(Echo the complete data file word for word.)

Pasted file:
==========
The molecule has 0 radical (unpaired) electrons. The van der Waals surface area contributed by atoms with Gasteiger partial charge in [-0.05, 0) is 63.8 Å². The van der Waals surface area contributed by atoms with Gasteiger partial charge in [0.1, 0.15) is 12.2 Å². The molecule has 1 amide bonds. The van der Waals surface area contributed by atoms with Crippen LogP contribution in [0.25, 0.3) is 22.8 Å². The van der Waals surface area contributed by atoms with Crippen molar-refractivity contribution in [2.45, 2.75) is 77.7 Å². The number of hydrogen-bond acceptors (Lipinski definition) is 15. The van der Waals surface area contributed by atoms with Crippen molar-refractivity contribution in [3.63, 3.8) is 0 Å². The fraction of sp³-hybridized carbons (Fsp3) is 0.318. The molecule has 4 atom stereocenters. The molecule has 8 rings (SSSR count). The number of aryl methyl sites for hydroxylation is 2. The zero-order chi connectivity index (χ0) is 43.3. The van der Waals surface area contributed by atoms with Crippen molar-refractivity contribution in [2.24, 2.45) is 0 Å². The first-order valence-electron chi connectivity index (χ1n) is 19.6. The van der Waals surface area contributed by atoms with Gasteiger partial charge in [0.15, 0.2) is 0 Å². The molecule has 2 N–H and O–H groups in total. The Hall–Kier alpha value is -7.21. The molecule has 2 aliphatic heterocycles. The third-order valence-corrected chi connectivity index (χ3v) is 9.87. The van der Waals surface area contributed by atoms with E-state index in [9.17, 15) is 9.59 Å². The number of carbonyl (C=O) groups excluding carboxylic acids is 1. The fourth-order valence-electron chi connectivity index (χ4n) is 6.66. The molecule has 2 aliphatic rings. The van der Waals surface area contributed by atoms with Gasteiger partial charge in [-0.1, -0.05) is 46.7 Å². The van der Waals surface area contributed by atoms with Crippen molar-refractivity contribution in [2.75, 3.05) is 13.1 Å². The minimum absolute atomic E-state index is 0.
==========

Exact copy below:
The molecule has 0 radical (unpaired) electrons. The van der Waals surface area contributed by atoms with Gasteiger partial charge in [-0.05, 0) is 63.8 Å². The van der Waals surface area contributed by atoms with Gasteiger partial charge in [0.1, 0.15) is 12.2 Å². The molecule has 1 amide bonds. The van der Waals surface area contributed by atoms with Crippen LogP contribution in [0.25, 0.3) is 22.8 Å². The van der Waals surface area contributed by atoms with Crippen molar-refractivity contribution in [2.45, 2.75) is 77.7 Å². The number of hydrogen-bond acceptors (Lipinski definition) is 15. The van der Waals surface area contributed by atoms with Crippen molar-refractivity contribution in [3.63, 3.8) is 0 Å². The fraction of sp³-hybridized carbons (Fsp3) is 0.318. The molecule has 4 atom stereocenters. The molecule has 8 rings (SSSR count). The number of aryl methyl sites for hydroxylation is 2. The zero-order chi connectivity index (χ0) is 43.3. The van der Waals surface area contributed by atoms with Crippen molar-refractivity contribution in [2.24, 2.45) is 0 Å². The first-order valence-electron chi connectivity index (χ1n) is 19.6. The van der Waals surface area contributed by atoms with Gasteiger partial charge in [0.15, 0.2) is 0 Å². The molecule has 2 N–H and O–H groups in total. The Hall–Kier alpha value is -7.21. The molecule has 2 aliphatic heterocycles. The third-order valence-corrected chi connectivity index (χ3v) is 9.87. The van der Waals surface area contributed by atoms with E-state index in [9.17, 15) is 9.59 Å². The number of carbonyl (C=O) groups excluding carboxylic acids is 1. The fourth-order valence-electron chi connectivity index (χ4n) is 6.66. The molecule has 2 aliphatic rings. The van der Waals surface area contributed by atoms with Gasteiger partial charge in [-0.1, -0.05) is 46.7 Å². The van der Waals surface area contributed by atoms with Crippen molar-refractivity contribution in [2.75, 3.05) is 13.1 Å². The minimum absolute atomic E-state index is 0.